I’m back with another struggle of mine. Like I said in the former Sharing My Struggle post, these posts aren’t really meant to be full of answers or advice (quite the opposite actually) but rather me sharing my thoughts and maybe sparking yours! There’s something freeing about allowing myself to be open and authentic about how I experience the human condition. Highly recommend 🙂
As I’ve said before, when I came across yoga, it was completely informal and self-taught. While I still find this a beautiful aspect of my practice, it led to a lot of “bad” habits. By bad, I really mean not properly aligned. Many of my versions of postures are technically “incorrect”. I use all these quotations because I honestly don’t think the words incorrect & bad have a place in yoga. Since the start of my journey, I’ve learned an overwhelming amount of information about anatomy, injuries, and alignment in yoga, stirring questions in my mind. Am I taking care of my body? Or could I actually be harming myself? Am I even on my mat to take care of my body? Is my practice safe and sustainable? Do I want it to be? Should I listen to anatomy books or my own body and sensations? Why does improper alignment feel so good in my body? How can I teach others yoga safely if I practice unsafely?
Yoga came so seamlessly and naturally – it felt like home, the original state of my body. For the first year of my journey, I would practice with loud music, no mat, no props, no cute yoga clothes, no rules, just allowing. Then I started going to yoga classes and reading yoga books. After being exposed to proper alignment, I became aware of my flaws. I became obsessive and restrictive with myself. The practice changed. I couldn’t move in a carefree way and I was constantly checking off alignment boxes in my head. I practiced in front of a mirror, critiquing myself for doing things “wrong” and praising myself for doing things “right”. In this way, I thought “proper alignment” stole my practice (spoiler altert, it was me). I tried to get it back. I tried to ignore alignment but every time I stepped on to the mat, it was like a dam burst in my brain and I was flooded with anatomical information. My practice became a routine of checking off alignment boxes. I tried to block out new information, but the lack of learning made my practice stagnate and boring. Yoga didn’t feel like a part of me anymore.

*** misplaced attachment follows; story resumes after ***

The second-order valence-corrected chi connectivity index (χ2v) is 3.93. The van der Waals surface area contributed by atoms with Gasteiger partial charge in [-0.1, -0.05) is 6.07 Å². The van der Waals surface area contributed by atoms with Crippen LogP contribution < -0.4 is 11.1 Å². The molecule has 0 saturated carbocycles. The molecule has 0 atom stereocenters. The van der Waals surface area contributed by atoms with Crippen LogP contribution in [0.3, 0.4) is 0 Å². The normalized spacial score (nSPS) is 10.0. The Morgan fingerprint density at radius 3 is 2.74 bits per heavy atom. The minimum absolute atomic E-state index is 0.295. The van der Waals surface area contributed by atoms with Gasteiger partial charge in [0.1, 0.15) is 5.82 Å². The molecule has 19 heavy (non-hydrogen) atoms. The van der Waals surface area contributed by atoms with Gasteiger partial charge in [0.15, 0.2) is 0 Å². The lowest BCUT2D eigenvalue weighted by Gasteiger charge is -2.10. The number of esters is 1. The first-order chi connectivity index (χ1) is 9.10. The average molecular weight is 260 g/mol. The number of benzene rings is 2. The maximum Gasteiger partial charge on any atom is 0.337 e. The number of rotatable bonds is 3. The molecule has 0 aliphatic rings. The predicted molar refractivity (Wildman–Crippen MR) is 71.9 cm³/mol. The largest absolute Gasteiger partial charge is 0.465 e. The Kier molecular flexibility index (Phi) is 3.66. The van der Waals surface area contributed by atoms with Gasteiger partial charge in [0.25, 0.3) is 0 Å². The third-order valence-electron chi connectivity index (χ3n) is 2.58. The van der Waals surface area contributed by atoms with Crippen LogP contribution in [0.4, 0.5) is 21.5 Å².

I told myself that the old way – the way that felt right but apparently was wrong – was bad. And the new way was good. I let go of my old practice and accepted the change. I learned to teach. I learned SO much more about how to keep people and myself safe while practicing yoga. (Just for the record, learning proper alignment wasn’t always negative to me at all. For every time one I was confused by the “right way”, there were more times I was led into the proper alignment and I was like oh wow ok that’s how that’s supposed to feel.)
But there was something missing. Freedom. Spontaneity. Lightheartedness.
For a year, I gave myself cheeky practices here and there like a bodybuilder gives themselves cheat meals. I threw my head back and let my arms hyper-extend in upward facing dog. My knees traveled far past my toes in every lunge. I fought with the stability of my shoulders. I bent my low spine. My forehead kissed the earth in downward facing dog. I danced on my mat, breaking all the “rules”, like an runaway teenager. A smile spread across my face. After the high, I felt guilty and ashamed of what I had done. I considered my yoga practice self-harm.
My mindset changed when I stopped taking myself and my yoga so seriously, realizing that perfect alignment doesn’t exist. Every pose is experienced differently in every body – there is no right or wrong. Alignment is important and helpful, but far from the point. Now I (usually, I still struggle) trust my body to know what to do.
Here’s my thinking now and warning, you might disagree and that is OK. The bottom line is, there is a safe way(s) to practice each yoga pose and this is the only version(s) I will teach. Outside of my teacher scope, life is short. And I don’t practice yoga for the physical benefits (I mean they’re nice, I’ll take them. But that’s not why I’m here). This was a hard realization to come to – yoga is “healthy” right? It’s a way of taking care of my physical body, right? Yes, in a way, but the truth is, yoga teaches me the impermanence of my body. It’s here and gone. I practice to feel my body from the inside out, to be in the moment, to breathe in, to breathe out, to feel the universe flow through me. I’m here for the feelings, not the appearances.
I guess I’m still looking for the perfect balance of the carpe-diem-do-whatever-feels-good-listen-to-my-body mindset and the actual preservation of my body and its strength, mobility, and flexibility. Have you felt this? Do you have a pose that feels so right when your alignment is lacking? It’s good to be bad 😉